On Monday, the World Food Prize Foundation announced its 2001 laureate: Per Pinstrup-Andersen, director-general of the International Food Policy Research Institute, Washington, D.C. Pinstrup-Andersen, a citizen of Denmark, receives the $250,000 award for his efforts in helping world leaders change food policies to improve food security in developing countries. The prize will be awarded in an Oct. 18 ceremony at the Des Moines Civic Center. ISU faculty and staff are encouraged to attend. For more information: http://worldfoodprize.org/.
STAUBER OUTLINES FOUR STRATEGIES FOR RURAL AMERICA
Karl Stauber, president of the Northwest Area Foundation, spoke at the Rural Summit held this week at the Scheman Building. He outlined four strategies for rural America’s future: rely less on commodities; invest in communities, not sectors; get communities to think regionally to build a competitive advantage; and encourage entrepreneurism. Stauber is looking for brief stories on successful rural community projects and what made them successful. Contact him at: firstname.lastname@example.org.
STAUBER ON RURAL AREAS AND THE INFORMATION SUPERHIGHWAY
"For rural communities, the coming of the information superhighway is like the railroads. Railroads created wealth primarily for their owners, not for communities. What railroads did was to create opportunity. The information superhighway can do the same thing. Rural areas have got to pull it in, then figure out how to turn the opportunity into wealth. My concern is that communities will spend all their time and energy getting it there, then they won’t know what to do with it. If the train just shows up, it doesn’t do the community much good." Karl Stauber, speaking at the Rural Summit this week.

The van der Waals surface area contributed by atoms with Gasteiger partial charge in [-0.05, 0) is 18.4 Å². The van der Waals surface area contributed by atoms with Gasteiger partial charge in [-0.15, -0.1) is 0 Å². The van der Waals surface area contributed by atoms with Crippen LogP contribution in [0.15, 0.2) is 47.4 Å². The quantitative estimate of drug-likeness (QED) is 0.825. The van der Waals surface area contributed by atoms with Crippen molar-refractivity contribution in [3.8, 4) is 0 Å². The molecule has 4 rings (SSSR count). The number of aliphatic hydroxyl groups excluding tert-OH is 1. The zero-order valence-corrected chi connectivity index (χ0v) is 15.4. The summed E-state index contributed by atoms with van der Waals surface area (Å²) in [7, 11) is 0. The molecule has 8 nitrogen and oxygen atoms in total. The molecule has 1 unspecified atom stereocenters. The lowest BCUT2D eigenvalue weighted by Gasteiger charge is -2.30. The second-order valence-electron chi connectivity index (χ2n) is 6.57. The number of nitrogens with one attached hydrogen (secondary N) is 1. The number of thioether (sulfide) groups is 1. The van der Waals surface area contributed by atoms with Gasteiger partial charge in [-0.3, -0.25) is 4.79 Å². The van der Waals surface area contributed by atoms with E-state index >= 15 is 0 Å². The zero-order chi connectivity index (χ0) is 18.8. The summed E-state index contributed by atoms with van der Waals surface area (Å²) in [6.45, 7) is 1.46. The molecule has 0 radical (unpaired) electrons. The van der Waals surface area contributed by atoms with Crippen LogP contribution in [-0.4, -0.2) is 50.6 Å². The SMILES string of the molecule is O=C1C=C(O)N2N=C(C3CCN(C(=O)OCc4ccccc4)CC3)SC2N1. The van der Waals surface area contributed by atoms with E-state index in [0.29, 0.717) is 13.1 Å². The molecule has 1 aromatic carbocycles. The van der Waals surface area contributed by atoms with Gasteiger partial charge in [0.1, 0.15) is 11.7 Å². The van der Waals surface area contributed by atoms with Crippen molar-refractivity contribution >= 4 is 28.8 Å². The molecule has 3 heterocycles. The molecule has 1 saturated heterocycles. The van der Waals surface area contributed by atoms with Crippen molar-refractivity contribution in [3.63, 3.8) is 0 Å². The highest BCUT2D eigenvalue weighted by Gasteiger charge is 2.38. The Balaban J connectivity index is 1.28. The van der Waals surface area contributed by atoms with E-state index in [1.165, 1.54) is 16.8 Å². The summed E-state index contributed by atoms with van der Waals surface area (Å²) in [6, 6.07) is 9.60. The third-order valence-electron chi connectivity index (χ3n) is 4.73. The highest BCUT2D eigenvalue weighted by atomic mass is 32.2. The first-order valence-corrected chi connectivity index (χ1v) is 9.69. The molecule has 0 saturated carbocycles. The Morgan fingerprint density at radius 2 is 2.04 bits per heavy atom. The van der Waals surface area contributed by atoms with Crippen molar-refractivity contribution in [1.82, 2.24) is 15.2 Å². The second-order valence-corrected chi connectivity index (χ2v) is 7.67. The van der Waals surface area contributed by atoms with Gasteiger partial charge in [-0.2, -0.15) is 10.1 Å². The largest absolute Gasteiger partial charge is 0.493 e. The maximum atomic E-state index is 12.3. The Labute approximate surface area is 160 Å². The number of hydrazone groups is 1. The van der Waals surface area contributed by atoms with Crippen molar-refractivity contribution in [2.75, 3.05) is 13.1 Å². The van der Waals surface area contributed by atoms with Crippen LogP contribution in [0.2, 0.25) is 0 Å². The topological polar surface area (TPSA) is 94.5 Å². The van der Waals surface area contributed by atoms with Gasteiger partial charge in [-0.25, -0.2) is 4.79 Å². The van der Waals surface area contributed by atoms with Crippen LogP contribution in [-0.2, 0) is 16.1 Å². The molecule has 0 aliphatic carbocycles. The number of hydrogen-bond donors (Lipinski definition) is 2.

HEADLINE WRITERS GET WHIFF OF CATNIP STORY, HAVE HEYDAY
Joel Coats, chair of the entomology department, received a lot of media attention this week for his research on catnip-based mosquito repellent, which he presented at the American Chemical Society’s annual meeting in Chicago (see news release). Here are examples of newspaper headlines on the story:
"Get catnip and say hello kitty, goodbye mosquito," Los Angeles Times
"Catnip may make mosquitoes buzz off; while cats love it, mosquitoes hate it, two researchers say," Minneapolis Star-Tribune
"Catnip might work as a mosquito repellent, but will it draw cats instead?," Associated Press
"A drop of catnip has mosquitoes on the run," The Daily Telegraph (London)
"Mosquitoes get no buzz from catnip," Toronto Sun
"Plant may be cat’s miaow when it comes to putting the bite on mossie problem," The Herald (Glasgow)
"Mosquitoes’ new foe: Catnip purring with promise as repellent," Houston Chronicle
"Catnipped skeeters," Hartford Courant
"Kitties love catnip, but mosquitoes appear to hate it," Deseret News (Salt Lake City)
NEXT ISSUE: Aug. 31 DEADLINE: Aug. 29